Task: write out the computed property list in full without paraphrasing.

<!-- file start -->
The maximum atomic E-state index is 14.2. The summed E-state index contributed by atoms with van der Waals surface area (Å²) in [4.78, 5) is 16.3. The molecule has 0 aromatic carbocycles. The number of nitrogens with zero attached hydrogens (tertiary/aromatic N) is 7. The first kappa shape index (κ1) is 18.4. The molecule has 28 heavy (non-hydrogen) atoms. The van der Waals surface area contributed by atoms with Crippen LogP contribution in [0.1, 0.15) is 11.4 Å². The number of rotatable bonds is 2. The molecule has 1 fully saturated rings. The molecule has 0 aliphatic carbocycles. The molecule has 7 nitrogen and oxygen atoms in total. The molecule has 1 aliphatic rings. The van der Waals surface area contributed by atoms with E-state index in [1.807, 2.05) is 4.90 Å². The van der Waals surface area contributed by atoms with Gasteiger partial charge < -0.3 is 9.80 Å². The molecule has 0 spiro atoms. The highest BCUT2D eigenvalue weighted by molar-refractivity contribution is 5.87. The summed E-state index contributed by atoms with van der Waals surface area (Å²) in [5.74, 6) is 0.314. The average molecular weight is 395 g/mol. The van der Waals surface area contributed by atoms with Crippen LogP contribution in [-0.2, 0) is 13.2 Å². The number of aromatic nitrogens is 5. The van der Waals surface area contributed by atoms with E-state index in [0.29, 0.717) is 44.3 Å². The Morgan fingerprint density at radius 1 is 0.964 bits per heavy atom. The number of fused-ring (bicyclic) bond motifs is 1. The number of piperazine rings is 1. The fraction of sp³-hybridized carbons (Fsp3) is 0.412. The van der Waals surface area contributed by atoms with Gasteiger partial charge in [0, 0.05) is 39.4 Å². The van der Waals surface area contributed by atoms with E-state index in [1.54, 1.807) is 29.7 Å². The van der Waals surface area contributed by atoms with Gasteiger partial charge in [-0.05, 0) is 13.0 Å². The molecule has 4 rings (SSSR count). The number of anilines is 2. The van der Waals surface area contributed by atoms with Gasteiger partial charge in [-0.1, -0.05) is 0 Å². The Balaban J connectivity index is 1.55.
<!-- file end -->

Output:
The maximum atomic E-state index is 14.2. The summed E-state index contributed by atoms with van der Waals surface area (Å²) in [4.78, 5) is 16.3. The molecule has 0 aromatic carbocycles. The number of nitrogens with zero attached hydrogens (tertiary/aromatic N) is 7. The first kappa shape index (κ1) is 18.4. The molecule has 28 heavy (non-hydrogen) atoms. The van der Waals surface area contributed by atoms with Crippen LogP contribution in [0.1, 0.15) is 11.4 Å². The number of rotatable bonds is 2. The molecule has 1 fully saturated rings. The molecule has 0 aliphatic carbocycles. The molecule has 7 nitrogen and oxygen atoms in total. The molecule has 1 aliphatic rings. The van der Waals surface area contributed by atoms with E-state index in [1.807, 2.05) is 4.90 Å². The van der Waals surface area contributed by atoms with Gasteiger partial charge < -0.3 is 9.80 Å². The molecule has 0 spiro atoms. The highest BCUT2D eigenvalue weighted by molar-refractivity contribution is 5.87. The summed E-state index contributed by atoms with van der Waals surface area (Å²) in [5.74, 6) is 0.314. The average molecular weight is 395 g/mol. The van der Waals surface area contributed by atoms with Crippen LogP contribution in [-0.2, 0) is 13.2 Å². The number of aromatic nitrogens is 5. The van der Waals surface area contributed by atoms with E-state index in [0.29, 0.717) is 44.3 Å². The Morgan fingerprint density at radius 1 is 0.964 bits per heavy atom. The number of fused-ring (bicyclic) bond motifs is 1. The number of piperazine rings is 1. The fraction of sp³-hybridized carbons (Fsp3) is 0.412. The van der Waals surface area contributed by atoms with Gasteiger partial charge in [0, 0.05) is 39.4 Å². The van der Waals surface area contributed by atoms with E-state index in [1.54, 1.807) is 29.7 Å². The van der Waals surface area contributed by atoms with Gasteiger partial charge in [-0.05, 0) is 13.0 Å². The molecule has 4 rings (SSSR count). The number of anilines is 2. The van der Waals surface area contributed by atoms with Gasteiger partial charge in [-0.1, -0.05) is 0 Å². The Balaban J connectivity index is 1.55.